WeWork’s Chinese Clone ‘Ucommune’ Gunning for a 2019 U.S. IPO – is this Another Disaster in the Making?

Oct 25, 2019
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Ucommune, China’s largest shared workspace provider, has filed a confidential prospectus with the Securities and Exchange Commission (SEC) as it pursues a public listing of its shares in the U.S. by the end of 2019, according to sources quoted by Reuters.

Ucommune has reportedly appointed Citigroup (NYSE:C) and Credit Suisse (SWX:CSGN) as primary underwriters with Bank of America (NYSE:BAC) assuming a minor role in the planned listing. Moreover, the company submitted the required prospectus to the U.S. securities regulator in late September and is currently gauging investor interest through a series of preliminary meetings before committing to the formal IPO process.

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Founded in 2015, Ucommune is currently the largest shared workspace provider in China. The company competes directly with local startups such as KR Space and MyDreamPlus as well as WeWork – the troubled SoftBank-backed enterprise that forged the idea of trendy workspaces employing plethora of colors and community hangouts that startups find particularly appealing. At present, Ucommune has presence in about 200 locations across 37 countries including offices in Beijing, Shanghai, Hong Kong, London, New York and Los Angeles. Additionally, the firm has recently acquired its Shanghai-based rival, Fountown, that increased its total number of workstations to about 100,000. In November 2018, Ucommune raised $200 million in a funding round that valued the enterprise at $2.6 billion. Moreover, the company remains committed to a 3-year expansion plan that will widen its reach to 350 cities throughout the globe.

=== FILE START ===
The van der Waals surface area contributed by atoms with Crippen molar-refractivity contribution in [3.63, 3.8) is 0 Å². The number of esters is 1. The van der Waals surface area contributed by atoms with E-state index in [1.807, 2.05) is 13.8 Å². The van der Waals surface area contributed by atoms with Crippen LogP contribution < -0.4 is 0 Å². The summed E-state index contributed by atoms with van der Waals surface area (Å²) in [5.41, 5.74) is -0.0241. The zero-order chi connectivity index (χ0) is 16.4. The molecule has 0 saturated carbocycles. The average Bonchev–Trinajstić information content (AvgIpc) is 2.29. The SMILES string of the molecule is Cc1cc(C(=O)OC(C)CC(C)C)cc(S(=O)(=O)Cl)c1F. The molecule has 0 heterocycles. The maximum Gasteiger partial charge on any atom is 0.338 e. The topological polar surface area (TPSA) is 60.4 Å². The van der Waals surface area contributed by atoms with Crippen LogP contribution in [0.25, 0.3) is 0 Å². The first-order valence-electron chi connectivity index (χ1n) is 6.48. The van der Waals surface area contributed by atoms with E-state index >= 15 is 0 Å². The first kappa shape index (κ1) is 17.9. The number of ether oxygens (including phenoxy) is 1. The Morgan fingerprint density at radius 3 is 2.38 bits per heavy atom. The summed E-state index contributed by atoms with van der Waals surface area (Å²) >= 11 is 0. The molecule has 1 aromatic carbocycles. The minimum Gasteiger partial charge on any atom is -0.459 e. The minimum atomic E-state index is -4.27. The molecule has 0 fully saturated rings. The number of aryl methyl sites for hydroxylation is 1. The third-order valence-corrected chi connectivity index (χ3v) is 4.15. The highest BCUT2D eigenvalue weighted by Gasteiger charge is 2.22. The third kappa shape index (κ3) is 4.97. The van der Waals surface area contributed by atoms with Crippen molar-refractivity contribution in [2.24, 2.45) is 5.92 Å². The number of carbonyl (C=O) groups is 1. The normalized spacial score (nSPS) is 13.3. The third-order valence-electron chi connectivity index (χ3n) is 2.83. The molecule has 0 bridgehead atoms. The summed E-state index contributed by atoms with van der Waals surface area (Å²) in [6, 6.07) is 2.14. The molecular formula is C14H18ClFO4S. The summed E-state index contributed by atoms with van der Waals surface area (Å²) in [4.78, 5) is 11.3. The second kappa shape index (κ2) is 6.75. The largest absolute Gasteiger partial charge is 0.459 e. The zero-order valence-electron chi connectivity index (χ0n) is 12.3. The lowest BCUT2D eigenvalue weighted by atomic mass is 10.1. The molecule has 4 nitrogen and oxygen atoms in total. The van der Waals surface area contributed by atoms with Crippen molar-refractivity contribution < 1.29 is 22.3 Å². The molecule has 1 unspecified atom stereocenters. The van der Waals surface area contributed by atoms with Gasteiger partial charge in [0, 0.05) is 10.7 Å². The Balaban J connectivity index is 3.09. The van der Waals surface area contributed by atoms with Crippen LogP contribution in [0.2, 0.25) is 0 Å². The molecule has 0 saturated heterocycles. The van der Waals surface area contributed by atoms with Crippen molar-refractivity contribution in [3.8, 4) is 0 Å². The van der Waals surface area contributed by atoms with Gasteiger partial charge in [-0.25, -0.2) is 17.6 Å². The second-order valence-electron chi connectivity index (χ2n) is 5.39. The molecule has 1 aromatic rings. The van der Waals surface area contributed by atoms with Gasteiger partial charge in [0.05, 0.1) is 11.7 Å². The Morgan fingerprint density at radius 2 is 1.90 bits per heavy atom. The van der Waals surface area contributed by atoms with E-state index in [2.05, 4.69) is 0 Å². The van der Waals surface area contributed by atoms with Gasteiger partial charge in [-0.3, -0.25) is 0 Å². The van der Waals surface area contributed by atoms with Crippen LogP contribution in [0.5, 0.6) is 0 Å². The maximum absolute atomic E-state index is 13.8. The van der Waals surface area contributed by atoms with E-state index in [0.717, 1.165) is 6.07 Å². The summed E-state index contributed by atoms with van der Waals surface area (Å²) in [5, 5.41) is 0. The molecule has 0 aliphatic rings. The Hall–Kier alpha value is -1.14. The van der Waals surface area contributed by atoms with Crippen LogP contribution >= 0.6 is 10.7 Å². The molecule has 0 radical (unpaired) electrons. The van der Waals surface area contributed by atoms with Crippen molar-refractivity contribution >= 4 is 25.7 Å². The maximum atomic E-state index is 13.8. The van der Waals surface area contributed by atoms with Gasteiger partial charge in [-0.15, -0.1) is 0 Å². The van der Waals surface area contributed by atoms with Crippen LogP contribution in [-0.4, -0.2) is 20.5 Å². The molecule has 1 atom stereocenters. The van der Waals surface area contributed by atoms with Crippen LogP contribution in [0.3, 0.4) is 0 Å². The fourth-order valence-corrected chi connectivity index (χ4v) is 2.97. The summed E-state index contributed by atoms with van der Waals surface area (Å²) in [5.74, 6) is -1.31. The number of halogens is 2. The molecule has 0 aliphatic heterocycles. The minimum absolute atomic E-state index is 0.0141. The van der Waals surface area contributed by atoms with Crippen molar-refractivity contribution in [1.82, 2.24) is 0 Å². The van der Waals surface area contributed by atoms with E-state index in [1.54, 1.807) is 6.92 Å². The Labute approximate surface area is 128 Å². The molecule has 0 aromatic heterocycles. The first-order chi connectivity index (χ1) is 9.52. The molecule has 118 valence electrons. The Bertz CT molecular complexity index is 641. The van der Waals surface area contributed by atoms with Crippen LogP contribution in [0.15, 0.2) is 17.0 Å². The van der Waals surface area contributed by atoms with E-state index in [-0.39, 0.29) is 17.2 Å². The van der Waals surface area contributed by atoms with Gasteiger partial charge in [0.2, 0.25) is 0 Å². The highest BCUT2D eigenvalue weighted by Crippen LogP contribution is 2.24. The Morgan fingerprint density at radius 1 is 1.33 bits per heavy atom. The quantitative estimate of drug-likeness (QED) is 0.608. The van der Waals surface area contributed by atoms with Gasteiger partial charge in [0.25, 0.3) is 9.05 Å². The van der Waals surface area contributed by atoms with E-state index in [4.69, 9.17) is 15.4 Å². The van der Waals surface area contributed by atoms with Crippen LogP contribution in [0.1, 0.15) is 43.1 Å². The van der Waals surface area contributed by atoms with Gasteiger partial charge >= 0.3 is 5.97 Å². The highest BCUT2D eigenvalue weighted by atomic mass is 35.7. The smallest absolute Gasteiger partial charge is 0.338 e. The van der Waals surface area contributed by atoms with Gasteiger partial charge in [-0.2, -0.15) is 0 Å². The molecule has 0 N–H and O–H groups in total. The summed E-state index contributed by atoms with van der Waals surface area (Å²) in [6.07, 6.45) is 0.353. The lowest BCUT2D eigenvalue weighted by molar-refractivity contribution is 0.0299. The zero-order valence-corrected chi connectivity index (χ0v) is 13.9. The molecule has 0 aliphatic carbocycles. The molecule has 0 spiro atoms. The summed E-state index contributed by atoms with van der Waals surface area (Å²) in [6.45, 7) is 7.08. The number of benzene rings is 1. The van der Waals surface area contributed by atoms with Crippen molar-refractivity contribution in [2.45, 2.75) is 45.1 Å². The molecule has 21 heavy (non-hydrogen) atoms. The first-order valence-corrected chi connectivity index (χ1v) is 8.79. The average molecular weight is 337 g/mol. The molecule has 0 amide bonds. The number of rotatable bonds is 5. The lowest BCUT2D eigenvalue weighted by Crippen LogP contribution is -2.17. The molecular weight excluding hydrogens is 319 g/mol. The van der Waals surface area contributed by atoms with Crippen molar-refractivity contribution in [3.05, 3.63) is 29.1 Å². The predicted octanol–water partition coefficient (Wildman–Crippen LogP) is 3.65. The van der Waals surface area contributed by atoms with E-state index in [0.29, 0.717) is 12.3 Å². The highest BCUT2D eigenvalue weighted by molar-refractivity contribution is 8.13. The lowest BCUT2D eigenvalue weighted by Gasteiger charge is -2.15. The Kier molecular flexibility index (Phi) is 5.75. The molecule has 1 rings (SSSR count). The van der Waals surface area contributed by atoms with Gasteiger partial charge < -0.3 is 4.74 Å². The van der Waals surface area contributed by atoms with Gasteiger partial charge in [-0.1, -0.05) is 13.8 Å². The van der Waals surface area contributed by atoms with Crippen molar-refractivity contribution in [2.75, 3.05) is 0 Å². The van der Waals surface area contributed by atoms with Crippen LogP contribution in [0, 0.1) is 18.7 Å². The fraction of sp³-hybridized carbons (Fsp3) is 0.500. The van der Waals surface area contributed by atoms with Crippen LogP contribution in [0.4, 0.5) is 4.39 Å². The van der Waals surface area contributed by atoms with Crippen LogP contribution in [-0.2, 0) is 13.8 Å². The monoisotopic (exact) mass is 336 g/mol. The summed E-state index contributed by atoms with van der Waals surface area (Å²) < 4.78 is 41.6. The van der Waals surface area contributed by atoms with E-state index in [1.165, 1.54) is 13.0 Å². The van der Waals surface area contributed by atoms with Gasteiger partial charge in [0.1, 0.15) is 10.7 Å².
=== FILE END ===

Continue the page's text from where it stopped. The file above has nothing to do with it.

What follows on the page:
This is, of course, a very challenging environment for the company to vie for a public listing on an American exchange. The current U.S. – China trade war has severely soured the business relations between the two countries with the Trump administration striving for a repatriation of American manufacturing that has been outsourced to China. Moreover, WeWork’s shelving of its IPO amid the furor over its corporate governance issues and investor skepticism regarding the existence of a path to profitability, has poured cold water over the former red-hot IPO market (please read our pertinent coverage here for additional context). At the precipice of a bankruptcy, WeWork was rescued last week by its largest investor, the Japanese SoftBank Corp. (TYO:9984), in a deal that valued the workspace provider at $8 billion, thereby, marking a whopping 82.98 percent decline in its valuation since the beginning of 2019. Given the similarities between Ucommune’s business model and that of WeWork, investors will likely scrutinize this planned IPO with utmost diligence and, in the event of a significant discrepancy, it is not hard to imagine the evaporation of investor interest and the concomitant shelving of this listing as well.

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